Tuesday, December 28, 2010

Around Antakya

On Day 3, we headed west towards the sea and toured some sights in the countryside.

Our first stop was Vakifli, Turkey's sole surviving Armenian village. During the Turkish deportations of the Armenians in the early 1900s, the inhabitants of this village held out against Turkish forces until evacuated to Port Said by the French and British. Most of the villagers returned in 1919 when the Hatay became part of the French-mandated Syria. When the Hatay joined the Turkish Republic in 1939, the Armenians excepting those of this village, left, ending up mostly in Lebanon's Bekaa Valley.

The village is set among Cyprus trees and orange groves, and consists of only 100 or so residents, about 30 families. They subsist on organic farming (mostly citrus fruit export), and selling handicrafts and embroidery.
At the center of the village is the Surp Asdvadzadzin Kilisesi (The Church of the Virgin Mary), built in 1895. The church attendants unlocked the church for us, but we were not permitted to take photos. Inside the church courtyard, a village woman's homemade jams and liqueurs were for sale, of which we partook.

Next, we visited the coastal town of Cevlik, which was the port of Seleucia ad Piera. From here, St. Paul and Barnabas were said to have departed for their first evangelical mission to Cyprus.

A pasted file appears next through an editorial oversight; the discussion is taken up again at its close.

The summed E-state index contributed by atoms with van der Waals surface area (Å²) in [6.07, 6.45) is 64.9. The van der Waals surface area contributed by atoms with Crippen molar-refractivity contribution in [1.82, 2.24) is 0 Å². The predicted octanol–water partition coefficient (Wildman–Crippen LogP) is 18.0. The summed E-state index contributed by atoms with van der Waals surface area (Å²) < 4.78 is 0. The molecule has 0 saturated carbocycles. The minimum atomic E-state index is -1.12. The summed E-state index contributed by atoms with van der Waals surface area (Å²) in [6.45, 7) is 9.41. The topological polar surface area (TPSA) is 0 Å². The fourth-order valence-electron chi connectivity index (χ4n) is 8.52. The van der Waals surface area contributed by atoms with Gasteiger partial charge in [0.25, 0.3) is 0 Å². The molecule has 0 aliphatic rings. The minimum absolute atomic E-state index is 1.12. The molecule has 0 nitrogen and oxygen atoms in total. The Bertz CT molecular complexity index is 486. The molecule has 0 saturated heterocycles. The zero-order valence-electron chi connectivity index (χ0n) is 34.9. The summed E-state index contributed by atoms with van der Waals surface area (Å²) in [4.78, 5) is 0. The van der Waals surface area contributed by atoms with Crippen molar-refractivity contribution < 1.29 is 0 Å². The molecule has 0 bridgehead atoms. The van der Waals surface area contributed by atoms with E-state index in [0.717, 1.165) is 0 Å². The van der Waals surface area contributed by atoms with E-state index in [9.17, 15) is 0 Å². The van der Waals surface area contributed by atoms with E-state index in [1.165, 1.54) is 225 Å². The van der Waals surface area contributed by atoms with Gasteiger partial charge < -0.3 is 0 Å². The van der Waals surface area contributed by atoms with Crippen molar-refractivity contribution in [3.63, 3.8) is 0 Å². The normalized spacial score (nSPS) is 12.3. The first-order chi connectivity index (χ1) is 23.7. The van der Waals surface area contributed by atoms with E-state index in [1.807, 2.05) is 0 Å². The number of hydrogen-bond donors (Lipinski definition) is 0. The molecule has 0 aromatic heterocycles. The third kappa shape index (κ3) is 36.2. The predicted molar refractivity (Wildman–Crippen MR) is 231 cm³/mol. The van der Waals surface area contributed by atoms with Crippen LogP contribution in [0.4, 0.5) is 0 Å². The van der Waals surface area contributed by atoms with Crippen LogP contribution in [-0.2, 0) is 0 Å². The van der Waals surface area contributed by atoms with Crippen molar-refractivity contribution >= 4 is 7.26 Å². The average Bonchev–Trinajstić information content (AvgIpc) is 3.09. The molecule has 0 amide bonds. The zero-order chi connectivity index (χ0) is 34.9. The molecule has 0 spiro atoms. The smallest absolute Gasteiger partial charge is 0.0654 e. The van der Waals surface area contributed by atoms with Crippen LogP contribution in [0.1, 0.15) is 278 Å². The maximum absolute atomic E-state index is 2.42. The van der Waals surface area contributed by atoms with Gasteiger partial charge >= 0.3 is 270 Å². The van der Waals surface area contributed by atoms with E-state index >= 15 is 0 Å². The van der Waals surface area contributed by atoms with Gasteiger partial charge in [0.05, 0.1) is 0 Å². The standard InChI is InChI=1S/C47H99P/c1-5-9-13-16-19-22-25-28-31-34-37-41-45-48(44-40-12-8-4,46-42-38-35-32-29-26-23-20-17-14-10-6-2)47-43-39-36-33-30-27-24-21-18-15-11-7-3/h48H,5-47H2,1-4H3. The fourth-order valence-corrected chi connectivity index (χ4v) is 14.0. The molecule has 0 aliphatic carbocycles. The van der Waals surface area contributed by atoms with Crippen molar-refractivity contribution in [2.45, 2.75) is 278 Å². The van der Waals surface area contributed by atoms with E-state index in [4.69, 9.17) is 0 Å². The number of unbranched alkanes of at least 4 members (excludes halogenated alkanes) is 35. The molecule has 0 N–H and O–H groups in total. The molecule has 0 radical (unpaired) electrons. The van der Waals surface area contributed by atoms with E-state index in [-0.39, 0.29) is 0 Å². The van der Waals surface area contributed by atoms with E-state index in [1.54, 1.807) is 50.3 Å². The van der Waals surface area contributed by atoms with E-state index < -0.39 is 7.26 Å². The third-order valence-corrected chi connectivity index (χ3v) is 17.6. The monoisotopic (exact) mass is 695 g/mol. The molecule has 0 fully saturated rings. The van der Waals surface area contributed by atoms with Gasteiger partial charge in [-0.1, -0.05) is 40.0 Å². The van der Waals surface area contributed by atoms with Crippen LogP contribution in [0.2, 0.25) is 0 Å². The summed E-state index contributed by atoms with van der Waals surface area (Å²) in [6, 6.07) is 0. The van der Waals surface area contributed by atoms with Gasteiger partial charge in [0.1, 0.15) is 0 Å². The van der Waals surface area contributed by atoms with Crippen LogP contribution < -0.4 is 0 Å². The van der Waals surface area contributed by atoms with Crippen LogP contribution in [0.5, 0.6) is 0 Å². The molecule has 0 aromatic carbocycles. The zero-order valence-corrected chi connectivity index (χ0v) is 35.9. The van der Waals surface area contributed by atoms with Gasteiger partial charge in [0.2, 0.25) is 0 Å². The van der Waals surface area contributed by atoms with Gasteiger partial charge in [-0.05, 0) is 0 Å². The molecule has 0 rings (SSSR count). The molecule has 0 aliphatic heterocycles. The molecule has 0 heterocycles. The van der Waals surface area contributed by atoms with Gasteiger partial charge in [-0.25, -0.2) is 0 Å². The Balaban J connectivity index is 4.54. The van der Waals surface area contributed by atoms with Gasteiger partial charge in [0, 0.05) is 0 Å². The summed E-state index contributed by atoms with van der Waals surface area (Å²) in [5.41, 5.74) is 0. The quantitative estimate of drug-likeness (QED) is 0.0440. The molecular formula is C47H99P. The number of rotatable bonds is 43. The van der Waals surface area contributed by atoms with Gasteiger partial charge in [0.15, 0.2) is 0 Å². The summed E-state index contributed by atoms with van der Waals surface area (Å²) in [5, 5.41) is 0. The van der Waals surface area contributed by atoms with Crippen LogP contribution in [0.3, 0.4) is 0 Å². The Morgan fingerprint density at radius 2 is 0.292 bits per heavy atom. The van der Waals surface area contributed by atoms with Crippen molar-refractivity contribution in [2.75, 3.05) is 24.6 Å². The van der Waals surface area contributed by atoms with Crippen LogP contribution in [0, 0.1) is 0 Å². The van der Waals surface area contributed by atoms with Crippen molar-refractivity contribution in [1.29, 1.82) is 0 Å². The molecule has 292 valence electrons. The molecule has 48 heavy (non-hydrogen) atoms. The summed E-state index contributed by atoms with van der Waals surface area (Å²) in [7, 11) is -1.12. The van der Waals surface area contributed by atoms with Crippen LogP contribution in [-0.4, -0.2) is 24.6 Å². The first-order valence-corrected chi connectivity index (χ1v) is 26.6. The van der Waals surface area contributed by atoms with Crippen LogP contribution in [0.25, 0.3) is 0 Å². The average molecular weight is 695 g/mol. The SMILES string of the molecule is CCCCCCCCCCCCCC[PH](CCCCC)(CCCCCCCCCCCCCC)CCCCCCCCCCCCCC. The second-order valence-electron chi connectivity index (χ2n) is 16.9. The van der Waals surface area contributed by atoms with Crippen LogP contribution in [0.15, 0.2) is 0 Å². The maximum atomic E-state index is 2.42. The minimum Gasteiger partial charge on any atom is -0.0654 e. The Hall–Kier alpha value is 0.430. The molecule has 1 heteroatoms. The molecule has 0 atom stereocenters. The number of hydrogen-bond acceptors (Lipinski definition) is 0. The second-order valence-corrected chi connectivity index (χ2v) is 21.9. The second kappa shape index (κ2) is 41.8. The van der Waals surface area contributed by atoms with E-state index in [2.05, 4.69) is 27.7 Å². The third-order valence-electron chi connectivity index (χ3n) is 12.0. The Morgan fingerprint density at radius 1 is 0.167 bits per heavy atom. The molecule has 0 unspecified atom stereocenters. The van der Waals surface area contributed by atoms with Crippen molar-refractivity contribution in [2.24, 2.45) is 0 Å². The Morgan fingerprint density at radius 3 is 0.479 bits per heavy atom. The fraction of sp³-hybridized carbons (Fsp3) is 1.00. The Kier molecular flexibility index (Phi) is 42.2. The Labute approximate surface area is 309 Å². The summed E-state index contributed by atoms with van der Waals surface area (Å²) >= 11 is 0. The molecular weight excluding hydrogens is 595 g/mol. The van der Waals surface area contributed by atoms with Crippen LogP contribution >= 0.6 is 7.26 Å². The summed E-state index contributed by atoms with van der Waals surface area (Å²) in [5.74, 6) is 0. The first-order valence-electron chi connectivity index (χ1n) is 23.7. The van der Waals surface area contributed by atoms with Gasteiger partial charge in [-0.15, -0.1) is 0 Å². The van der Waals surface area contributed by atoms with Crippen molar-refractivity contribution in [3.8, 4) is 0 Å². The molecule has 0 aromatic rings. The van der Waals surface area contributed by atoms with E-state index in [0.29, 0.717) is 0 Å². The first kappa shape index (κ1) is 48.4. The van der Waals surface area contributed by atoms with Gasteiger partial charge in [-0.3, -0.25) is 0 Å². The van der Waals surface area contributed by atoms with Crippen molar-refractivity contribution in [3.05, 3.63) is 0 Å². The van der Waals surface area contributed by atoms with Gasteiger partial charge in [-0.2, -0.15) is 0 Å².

We hiked through the Roman ruins of Titus ve Vespasiyanus Tuneli (or Titus Tunnel): a 130-meter long tunnel carved into the hillside to prevent flooding and silting of the harbor. The construction of the tunnel began in the first century, and took 10 years to finish.

After our hike, we ate lunch at a restaurant overlooking the sea and Kel Mountain.

Our last stop was the town of Harbiye (Daphne). Many of the mosaics from the museum had been unearthed from this town. Harbiye is also famous for its waterfalls, and is the supposed site of the story of Daphne and Apollo.

The story goes that when Apollo saw Daphne he fell in love with her and wanted to speak with her. But Daphne, knowing that mortals who had relations with gods ended up in a bad state started to run from him. Apollo pursued her, and right at the moment he was to catch her, she prayed to Mother Earth to protect her. At that moment, Mother Earth turned her into a tree: her hair to leaves, her arms to branches, her legs to a trunk. And there emerges the Daphne (laurel) tree. Apollo said to her, "From now on, you shall be the holy tree of Apollo. Your leaves that do not turn yellow and do not fall to the ground will make the wreath on my head. Heroes will always wear laurel wreaths on their heads. And in song, our names will be uttered as one: Daphne and Apollo."

The waterfalls were pretty, but the walk to them a bit disappointing due to the amount of merchants selling cheesy made-in-China items along the pathway. However, the legend remains in the laurel soap I purchased.

Driving back to Ankara the next day was a bluebird day. The snow-covered Hasan Dag, our beacon of home, and the Salt Lake, our companion for the tail end of our journey.

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